The Love Christ Calls us to Show

Hear a short recap of the Sunday service:

Watch the 11 AM Celebration of the Holy Eucharist

Watch the 6 PM Community Eucharist

The written version of the sermon is here:

When I lived and worked in midtown, I used to pass the big Robert Indiana sculpture that spelled LOVE in giant letters, arranged in a block. It was at 55th Street and 6th Avenues, though I understand it’s been removed for restoration. It used to be fun to watch people pose with it in interesting ways. Everyone was drawn to it. Everyone felt like they could approach it.

Love is like that. It seems approachable. But its easy proximity can also hide some of its complexity.

How can the same word express my love of chocolate, my love of a brown sweatshirt, my love of my mother and father, my love of my spouse, and my love of this parish? I love them all, but in truth, I love the things I just listed differently.

Jesus says in today’s Gospel, “Love one another.” That’s clear enough—but is it? If most of us were we’re honest, we might admit that Jesus’s commandment to love one another is overwhelming.

It’s an ideal, but it’s unobtainable by most of us. In my own life, I realize the impossibility of those words when I’m honest enough to admit that, in truth, I don’t always like everyone—much less, love them. Some people are difficult. And yet, I have the words of Jesus in my head, that I “Should” love… and without really thinking about what that means, I feel burdened and unworthy by the reality of how far I am from the goal.

We can all feel a bit unworthy, if we read about those first Christians with a kind of “stained glass” lens. We read how the earliest Christians were known by the love they showed for each other. And then we look at our church or denomination or the fragmented state of Christianity, and notice that we don’t always love very well. Us or other Christians are not especially noticed for being loving.

I recall the wonderful honesty of a former parishioner, who would say, “I know Jesus tells me to love my neighbor, but sometimes I have to love from across the street.” And while she meant that as a kind of confession, she was actually naming a kind of love that has just as much integrity as other kinds of love. It’s just that the English language doesn’t invite us to reflect on different kinds of love.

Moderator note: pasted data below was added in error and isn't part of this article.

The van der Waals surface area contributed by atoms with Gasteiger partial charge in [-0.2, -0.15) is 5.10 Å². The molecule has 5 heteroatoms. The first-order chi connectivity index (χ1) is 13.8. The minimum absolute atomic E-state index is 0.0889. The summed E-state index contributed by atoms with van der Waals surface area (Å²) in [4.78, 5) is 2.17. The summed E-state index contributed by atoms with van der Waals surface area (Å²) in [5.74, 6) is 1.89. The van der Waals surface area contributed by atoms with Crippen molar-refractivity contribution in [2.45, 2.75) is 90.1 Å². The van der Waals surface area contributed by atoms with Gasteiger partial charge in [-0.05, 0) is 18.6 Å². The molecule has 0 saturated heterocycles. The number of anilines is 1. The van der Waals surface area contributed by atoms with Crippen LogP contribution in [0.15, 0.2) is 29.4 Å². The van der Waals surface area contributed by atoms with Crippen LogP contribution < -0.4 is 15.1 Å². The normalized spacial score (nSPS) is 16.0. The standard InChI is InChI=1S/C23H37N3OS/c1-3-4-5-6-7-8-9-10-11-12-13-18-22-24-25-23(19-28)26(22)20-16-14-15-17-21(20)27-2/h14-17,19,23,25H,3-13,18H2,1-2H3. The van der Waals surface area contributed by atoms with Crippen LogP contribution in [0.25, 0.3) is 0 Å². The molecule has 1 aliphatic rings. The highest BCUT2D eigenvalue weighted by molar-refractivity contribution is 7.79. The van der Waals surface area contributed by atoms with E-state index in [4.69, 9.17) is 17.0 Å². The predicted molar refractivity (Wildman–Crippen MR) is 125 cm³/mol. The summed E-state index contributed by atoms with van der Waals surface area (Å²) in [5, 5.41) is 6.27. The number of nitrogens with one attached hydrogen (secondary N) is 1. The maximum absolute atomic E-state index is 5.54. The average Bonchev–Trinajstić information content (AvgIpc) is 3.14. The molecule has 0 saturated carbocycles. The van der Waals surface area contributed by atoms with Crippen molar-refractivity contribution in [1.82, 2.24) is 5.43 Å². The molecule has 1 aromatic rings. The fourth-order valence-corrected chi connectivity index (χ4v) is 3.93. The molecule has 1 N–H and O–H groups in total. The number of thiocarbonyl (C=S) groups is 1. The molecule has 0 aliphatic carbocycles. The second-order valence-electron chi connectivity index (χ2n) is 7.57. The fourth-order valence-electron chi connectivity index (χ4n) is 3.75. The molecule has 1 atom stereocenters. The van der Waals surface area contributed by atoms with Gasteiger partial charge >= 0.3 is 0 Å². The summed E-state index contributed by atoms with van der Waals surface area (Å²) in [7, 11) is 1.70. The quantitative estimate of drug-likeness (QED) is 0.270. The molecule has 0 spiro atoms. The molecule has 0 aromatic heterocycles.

Just as love is not always straightforward or clear in our world—it’s more complicated in the scriptures, too. Especially in John’s Gospel, there is a lot of complexity around this idea of love.

John uses different words to talk about love—there is (the Greek word storge) the love that is really more of a simple affection for someone.

There is (philia) the kind of love one has for a friend.

There is eros, (not really erotic, in the way our culture uses it), but eros is the romantic love that involves feeling, romance, and a kind of longing.

And there’s the love John talks about most for Christians, the love of agape.

Jesus doesn’t call us to feel eros toward everyone we meet. We are not created for, nor expected to feel warm fuzzies every time we encounter someone. He calls us, he commands us, to love one another, but he commands us to love with agape love.

Agape love describes an attitude. This agape love has to do with a willingness to yield to the other, a kind of availability for others. In full expression, it has to do with giving of one’s life in sacrifice for another. Agape seeks to serve others and moves out of oneself into the realm of others—quite honestly, whether we like them or not.